Former NSA chief warns that the West is “not prepared” for cyber attacks

Keith-Alexander_3281645bGeneral Keith Alexander, the former director of the National Security Agency (NSA), told attendees at a private dinner held by HIS CERAWeek in Texas that the West is unprepared for cyber attacks on critical infrastructure and that the “doomsday” scenario was a “a hi-tech blitz on refineries, power stations, and the electric grid, perhaps accompanied by a paralyzing blow to the payments nexus of the major banks”, according to the Daily Telegraph.

“The greatest risk is a catastrophic attack on the energy infrastructure. We are not prepared for that,” Gen. Alexander said. “We need something like an integrated air-defense system for the whole energy sector.”

Infrastructure weaknesses

Attacks are increasing across all industries in the US, and weaknesses are being exploited by criminals with increasing frequency. Vulnerabilities have recently been identified in air traffic control systems and airplanes’ on-board electronic systems, many banks have been found to exercise inadequate control over their security and have suffered massive data breaches as a result of hacking and phishing campaigns, and even the White House has seen its network infiltrated by foreign cyber criminals.

A successful attack on the nation’s critical infrastructure might not be far away.

Last year, a report from the German Federal Office for Information Security (Die Lage der IT-Sicherheit in Deutschland 2014) described an incident at an unnamed steel plant in Germany that resulted in catastrophic damage. Using a spear phishing email to install malware on the plant’s computers, hackers stole login credentials, which enabled them to access the production computer networks and gain control of systems that controlled the plant’s manufacturing equipment. They then caused system failures that meant the plant was unable to properly shut down a blast furnace, which was damaged beyond use.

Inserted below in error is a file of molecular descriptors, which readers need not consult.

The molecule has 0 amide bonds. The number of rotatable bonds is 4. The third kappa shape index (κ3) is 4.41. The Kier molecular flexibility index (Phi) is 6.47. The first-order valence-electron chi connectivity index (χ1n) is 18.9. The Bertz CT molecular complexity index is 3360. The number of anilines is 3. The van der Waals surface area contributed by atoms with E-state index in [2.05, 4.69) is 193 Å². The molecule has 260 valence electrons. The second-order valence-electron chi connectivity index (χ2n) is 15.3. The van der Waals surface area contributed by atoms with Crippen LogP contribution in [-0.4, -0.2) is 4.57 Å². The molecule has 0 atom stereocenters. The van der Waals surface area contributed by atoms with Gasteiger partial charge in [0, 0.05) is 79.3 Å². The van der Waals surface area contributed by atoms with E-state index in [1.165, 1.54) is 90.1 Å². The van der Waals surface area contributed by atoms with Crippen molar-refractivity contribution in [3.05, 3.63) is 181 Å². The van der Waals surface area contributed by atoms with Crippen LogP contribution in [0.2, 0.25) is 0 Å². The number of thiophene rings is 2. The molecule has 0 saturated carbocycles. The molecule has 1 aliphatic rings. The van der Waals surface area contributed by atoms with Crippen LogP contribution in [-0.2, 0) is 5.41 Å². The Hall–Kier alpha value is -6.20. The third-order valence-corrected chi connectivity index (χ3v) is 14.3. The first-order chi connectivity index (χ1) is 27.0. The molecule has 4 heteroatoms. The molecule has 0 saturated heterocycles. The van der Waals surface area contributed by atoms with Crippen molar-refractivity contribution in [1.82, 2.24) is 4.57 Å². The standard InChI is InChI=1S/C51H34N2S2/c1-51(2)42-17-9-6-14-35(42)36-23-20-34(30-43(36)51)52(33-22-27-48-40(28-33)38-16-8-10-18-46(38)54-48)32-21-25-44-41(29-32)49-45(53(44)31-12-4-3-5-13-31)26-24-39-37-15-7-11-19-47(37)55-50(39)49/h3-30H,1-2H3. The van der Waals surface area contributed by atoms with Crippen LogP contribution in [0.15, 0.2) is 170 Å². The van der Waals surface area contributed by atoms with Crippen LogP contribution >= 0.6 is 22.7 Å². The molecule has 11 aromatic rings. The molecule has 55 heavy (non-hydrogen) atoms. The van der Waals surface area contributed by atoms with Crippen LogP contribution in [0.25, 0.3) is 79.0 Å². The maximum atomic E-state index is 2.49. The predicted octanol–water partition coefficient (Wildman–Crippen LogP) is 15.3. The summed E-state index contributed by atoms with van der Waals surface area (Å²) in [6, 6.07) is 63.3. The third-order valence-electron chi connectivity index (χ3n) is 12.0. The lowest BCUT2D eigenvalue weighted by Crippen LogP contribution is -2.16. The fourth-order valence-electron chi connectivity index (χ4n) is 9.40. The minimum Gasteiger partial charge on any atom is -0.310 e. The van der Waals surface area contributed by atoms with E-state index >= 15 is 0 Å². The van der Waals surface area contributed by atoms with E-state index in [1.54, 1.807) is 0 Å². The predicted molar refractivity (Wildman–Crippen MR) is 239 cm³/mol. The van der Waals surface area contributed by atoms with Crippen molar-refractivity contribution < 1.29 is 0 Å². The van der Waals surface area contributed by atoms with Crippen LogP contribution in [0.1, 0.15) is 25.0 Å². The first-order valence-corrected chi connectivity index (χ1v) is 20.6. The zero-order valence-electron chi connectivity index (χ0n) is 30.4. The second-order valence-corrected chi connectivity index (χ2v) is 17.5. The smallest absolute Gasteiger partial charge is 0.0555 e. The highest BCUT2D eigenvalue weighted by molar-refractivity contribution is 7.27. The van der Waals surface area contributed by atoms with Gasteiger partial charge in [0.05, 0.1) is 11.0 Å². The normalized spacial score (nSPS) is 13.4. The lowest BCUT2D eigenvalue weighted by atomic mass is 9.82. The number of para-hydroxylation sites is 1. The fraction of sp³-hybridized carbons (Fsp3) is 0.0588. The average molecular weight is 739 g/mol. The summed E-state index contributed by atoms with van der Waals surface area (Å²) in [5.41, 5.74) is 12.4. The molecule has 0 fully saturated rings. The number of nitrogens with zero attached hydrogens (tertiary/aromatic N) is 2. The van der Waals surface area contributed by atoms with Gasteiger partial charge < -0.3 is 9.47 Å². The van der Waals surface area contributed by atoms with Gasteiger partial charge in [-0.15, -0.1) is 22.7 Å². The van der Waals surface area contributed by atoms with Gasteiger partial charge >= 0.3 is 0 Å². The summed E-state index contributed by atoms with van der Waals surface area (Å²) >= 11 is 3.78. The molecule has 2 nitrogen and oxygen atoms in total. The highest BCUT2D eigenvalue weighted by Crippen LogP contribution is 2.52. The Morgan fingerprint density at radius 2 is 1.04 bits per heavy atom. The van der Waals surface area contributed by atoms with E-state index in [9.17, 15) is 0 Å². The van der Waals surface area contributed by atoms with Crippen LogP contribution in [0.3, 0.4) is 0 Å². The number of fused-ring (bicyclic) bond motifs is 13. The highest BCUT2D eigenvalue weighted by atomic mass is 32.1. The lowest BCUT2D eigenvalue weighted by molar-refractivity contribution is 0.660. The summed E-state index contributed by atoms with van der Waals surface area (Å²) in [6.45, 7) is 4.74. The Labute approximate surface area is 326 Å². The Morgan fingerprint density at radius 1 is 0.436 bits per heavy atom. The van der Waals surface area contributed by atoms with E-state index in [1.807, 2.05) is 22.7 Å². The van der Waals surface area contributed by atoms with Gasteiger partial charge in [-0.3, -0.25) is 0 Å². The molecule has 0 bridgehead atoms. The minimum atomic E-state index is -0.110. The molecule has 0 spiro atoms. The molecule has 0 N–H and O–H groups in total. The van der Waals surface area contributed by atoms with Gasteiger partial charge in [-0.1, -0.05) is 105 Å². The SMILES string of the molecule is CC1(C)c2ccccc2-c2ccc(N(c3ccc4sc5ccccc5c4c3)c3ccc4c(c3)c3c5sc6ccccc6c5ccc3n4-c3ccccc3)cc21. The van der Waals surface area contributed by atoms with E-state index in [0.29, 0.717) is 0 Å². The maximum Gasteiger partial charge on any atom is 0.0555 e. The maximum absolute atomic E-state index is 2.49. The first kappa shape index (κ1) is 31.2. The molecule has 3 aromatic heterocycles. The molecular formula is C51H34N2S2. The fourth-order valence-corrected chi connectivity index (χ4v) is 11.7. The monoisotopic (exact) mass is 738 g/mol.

Although rare for an email-based malware campaign to cause massive physical damage, it is feared that such attacks will become increasingly common.

Although the Department of Defense is creating 3,000 more cybersecurity jobs, the Obama administration is supporting increased cooperation between the public and private sectors to combat cyber threats, and new legislation to improve the nation’s security is making its way through the legislative process, cybercrime remains one of the biggest threats that the United States faces.

Penetration testing

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